The time is right for businesses that generate volumes of organic waste to evaluate the benefits of transforming that waste material into fuel. The process is relatively simple – with help from a trusted expert who can:

  • Estimate the amount of waste material available
  • Estimate the amount of available gas
  • Estimate the potential revenue for energy generated with the available gas
  • Estimate the initial and long-term operating costs
  • Calculate the return on investment

Where the fundamentals appear favorable, a strong financial partner can help simplify the analysis process, help determine whether a project is feasible and, if so, how best to finance it.

The Business Case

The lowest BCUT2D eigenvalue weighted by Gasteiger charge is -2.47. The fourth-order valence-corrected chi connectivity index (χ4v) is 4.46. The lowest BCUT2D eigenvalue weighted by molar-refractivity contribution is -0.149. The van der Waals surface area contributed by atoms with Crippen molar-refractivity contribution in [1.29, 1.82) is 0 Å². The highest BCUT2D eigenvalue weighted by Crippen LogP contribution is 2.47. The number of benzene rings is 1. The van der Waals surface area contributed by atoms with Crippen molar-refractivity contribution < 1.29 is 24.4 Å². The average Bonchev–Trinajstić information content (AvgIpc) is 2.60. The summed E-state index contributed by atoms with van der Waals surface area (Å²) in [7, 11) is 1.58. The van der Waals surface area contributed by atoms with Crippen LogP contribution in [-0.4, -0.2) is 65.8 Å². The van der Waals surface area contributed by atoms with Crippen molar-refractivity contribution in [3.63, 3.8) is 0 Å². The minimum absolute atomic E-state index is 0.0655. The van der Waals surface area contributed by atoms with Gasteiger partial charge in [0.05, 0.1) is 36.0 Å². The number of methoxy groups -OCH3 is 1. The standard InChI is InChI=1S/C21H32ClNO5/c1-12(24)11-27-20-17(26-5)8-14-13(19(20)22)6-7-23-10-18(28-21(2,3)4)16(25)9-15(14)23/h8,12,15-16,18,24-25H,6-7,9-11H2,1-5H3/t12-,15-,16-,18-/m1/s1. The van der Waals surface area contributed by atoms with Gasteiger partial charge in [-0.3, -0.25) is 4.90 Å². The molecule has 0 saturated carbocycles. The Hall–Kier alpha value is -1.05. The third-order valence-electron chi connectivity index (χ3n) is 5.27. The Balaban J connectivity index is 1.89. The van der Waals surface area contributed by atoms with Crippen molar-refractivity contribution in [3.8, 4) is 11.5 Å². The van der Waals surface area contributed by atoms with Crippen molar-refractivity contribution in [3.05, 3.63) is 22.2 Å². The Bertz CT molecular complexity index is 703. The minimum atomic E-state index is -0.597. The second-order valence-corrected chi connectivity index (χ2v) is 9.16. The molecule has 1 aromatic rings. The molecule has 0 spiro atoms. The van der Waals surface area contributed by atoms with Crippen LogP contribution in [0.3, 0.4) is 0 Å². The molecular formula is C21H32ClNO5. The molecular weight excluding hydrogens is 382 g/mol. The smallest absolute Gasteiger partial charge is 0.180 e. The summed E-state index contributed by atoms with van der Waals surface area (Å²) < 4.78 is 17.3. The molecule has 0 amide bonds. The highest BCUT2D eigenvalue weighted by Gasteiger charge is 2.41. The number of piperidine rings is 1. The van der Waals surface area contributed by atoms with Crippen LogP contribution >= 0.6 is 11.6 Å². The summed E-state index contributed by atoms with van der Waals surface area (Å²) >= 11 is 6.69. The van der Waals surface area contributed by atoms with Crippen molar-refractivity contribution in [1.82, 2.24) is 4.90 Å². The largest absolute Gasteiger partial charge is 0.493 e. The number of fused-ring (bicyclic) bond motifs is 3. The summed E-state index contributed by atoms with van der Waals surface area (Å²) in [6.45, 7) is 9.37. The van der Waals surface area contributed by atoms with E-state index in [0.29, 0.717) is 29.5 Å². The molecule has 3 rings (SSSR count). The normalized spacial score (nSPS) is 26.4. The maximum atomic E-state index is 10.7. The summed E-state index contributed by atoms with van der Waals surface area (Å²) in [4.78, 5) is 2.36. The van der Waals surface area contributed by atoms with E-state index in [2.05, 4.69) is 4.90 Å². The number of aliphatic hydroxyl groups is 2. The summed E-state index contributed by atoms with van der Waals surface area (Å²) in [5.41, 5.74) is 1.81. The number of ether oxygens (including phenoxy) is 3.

Figure 1 – Potential Biogas Yields

 

A variety of industries can potentially benefit from biogas-to-energy projects. Feedstocks for anaerobic digesters can include silage from energy crops like corn and sweet sorghum, crop residues, green cuttings from landscape maintenance, food waste from restaurants and cafeterias, fats and oils, and wastes from food and beverage facilities like breweries, sugar plants, fruit and vegetable processors, and meat processing plants. Animal waste alone is among the lowest biogas producers – the recipe can be improved by co-digesting with fats and oils or vegetative material (Figure 1).

Revenue side